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1/25/2018 7:38:29 AM
Posted: 7/22/2002 11:04:49 AM EST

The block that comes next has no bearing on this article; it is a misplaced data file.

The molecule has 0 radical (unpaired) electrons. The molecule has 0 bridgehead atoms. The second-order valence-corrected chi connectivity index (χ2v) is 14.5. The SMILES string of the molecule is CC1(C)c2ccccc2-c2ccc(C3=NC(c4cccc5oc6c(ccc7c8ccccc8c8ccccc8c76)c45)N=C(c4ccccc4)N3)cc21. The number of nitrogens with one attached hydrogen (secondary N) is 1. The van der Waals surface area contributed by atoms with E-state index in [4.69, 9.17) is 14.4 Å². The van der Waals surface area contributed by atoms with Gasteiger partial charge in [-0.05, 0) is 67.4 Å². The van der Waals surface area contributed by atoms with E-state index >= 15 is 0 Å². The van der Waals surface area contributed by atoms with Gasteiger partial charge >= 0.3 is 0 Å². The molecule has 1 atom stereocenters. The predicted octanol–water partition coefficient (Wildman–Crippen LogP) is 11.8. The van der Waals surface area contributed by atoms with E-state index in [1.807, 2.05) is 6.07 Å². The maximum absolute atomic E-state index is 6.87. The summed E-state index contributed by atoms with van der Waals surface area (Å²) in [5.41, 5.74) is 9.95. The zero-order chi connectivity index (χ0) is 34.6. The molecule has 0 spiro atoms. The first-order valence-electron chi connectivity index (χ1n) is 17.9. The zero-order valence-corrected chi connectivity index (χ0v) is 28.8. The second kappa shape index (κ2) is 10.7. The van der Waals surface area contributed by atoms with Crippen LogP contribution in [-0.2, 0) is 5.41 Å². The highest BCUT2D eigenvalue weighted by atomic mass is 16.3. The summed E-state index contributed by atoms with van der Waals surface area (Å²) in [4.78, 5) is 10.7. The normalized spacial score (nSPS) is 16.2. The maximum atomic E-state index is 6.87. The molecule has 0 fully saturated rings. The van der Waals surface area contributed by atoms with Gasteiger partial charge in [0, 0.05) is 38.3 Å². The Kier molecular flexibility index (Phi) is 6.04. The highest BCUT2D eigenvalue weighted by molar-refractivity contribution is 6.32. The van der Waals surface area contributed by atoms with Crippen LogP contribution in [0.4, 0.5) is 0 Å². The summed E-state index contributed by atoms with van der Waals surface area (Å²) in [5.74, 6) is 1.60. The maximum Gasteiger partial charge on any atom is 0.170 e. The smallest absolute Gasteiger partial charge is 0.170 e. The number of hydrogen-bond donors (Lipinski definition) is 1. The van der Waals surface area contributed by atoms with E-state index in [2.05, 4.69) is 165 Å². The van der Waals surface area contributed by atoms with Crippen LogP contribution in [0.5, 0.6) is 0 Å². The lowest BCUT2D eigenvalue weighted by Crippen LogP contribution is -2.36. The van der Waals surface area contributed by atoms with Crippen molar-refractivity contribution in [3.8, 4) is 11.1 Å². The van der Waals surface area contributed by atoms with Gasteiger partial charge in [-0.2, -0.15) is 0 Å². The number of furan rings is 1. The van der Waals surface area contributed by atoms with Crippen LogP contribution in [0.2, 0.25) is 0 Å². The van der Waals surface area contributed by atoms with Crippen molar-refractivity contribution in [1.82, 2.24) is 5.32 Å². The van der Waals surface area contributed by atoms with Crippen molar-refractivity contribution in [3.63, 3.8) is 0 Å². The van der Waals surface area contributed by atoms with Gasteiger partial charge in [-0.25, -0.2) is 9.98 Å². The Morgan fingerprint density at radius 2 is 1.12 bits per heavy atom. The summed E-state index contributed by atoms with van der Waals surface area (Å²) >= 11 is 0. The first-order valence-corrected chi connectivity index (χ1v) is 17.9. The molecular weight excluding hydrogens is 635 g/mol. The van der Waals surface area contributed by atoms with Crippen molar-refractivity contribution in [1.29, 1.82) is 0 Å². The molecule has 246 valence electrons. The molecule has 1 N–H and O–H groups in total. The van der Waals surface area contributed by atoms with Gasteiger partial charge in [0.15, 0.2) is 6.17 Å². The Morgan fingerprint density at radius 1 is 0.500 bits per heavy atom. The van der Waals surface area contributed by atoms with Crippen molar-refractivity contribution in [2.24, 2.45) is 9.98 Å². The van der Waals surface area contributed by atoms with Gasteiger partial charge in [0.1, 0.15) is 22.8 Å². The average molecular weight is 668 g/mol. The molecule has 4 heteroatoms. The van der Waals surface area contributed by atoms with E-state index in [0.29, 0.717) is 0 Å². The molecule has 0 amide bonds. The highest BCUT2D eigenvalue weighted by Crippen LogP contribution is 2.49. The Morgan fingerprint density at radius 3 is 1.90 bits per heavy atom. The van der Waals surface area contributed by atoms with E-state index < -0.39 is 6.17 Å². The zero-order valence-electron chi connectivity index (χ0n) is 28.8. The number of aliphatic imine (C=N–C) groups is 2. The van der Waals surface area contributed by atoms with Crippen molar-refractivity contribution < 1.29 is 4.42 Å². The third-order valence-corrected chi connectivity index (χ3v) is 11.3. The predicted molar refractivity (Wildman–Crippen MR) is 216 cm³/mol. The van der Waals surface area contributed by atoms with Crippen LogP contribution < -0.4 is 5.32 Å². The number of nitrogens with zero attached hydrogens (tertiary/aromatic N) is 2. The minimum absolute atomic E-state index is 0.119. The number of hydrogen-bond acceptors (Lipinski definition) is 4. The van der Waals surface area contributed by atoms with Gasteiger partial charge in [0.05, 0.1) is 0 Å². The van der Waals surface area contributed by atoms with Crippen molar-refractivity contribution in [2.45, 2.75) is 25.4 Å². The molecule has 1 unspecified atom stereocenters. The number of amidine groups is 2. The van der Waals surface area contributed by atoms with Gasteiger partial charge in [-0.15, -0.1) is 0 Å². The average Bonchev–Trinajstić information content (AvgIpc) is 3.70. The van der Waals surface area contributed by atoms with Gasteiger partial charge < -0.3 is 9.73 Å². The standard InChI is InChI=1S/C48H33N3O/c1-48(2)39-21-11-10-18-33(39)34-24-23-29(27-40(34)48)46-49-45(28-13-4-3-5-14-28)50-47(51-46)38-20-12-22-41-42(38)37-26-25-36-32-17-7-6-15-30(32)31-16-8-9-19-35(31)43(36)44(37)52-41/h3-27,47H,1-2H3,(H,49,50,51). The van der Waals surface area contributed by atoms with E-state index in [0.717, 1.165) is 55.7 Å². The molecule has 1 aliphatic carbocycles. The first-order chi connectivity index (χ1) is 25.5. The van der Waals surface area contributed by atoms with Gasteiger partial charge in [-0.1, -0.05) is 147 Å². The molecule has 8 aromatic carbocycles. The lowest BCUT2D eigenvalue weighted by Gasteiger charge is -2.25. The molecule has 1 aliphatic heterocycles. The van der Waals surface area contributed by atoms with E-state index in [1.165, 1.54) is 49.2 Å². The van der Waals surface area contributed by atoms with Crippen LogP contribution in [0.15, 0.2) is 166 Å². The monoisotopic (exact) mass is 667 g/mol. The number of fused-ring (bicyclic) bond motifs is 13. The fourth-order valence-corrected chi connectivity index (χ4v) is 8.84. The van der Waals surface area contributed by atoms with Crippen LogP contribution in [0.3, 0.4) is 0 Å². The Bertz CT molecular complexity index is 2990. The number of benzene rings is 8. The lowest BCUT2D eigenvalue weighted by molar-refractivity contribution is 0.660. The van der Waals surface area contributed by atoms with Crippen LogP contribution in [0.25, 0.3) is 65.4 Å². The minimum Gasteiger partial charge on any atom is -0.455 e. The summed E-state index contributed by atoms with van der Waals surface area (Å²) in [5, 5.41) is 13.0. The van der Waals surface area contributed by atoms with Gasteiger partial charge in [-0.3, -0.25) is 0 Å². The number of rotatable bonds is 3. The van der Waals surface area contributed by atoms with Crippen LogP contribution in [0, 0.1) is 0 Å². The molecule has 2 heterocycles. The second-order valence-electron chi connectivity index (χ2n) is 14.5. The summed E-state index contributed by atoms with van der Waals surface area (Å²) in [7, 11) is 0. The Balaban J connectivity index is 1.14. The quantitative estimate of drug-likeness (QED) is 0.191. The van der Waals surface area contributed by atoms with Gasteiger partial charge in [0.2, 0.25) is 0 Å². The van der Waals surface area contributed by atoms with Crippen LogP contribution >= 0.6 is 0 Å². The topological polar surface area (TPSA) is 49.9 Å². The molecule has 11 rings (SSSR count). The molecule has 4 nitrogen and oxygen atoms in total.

Oracle's Ellison says U.S. should centralize data Reuters, 07.19.02, 9:01 PM ET By Judith Crosson DENVER, July 19 (Reuters) - Larry Ellison, chief executive of Oracle Corp. on Friday renewed his campaign for a [red]government-initiated database of U.S. medical and criminal records[/red], the kind of sweeping and controversial project the No. 2 software vendor has offered to undertake before. "There should be one system," Ellison told some 3,000 attendees at Colorado Gov. Bill Owens' third annual technology conference in Denver. A unified system would be both cheaper and safer, eliminating many of the current problems in health care and criminal justice, he said. For example, patients risk adverse drug reactions because one pharmacy that fills a prescription has no way of knowing another pharmacy might have provided a second drug that could make the patient sick if both were taken together. "Government should take a lead in this so we can stop [BS!]killing people[/BS!]," Ellison said. Centralized database systems would also allow emergency medical personnel to better treat someone in an accident far from home and help police departments better track criminals, he said. "You're saying 'What a threat to privacy,'" he said to an audience that seemed sometimes skeptical that such information could be responsibly entrusted to a single system. PRIVACY BARTERED FOR CREDIT But Ellison, who founded Oracle in 1977 after a deal with the [red]Central Intelligence Agency[/red] that helped launch the firm, said security would be enhanced, not diminished, by centralizing control of sensitive data. "You barter 100 percent of your financial privacy in exchange for credit," he said, referring to credit card companies' use of central databases to assess credit standing. (no, yours truly prefers cash) Besides, he said, a central database with controls would be more secure than leaving records at a physician's office where employees have access to them. Oracle has maintained close ties to federal, state and local governments and such contracts make up an estimated 25 percent of its revenue. In the wake of the Sept. 11 terrorist attacks, the company joined a partnership to focus on airport security. At one point, Ellison also offered to supply the government software to create a [red]national ID system[/red] to thwart terrorists. [vomit]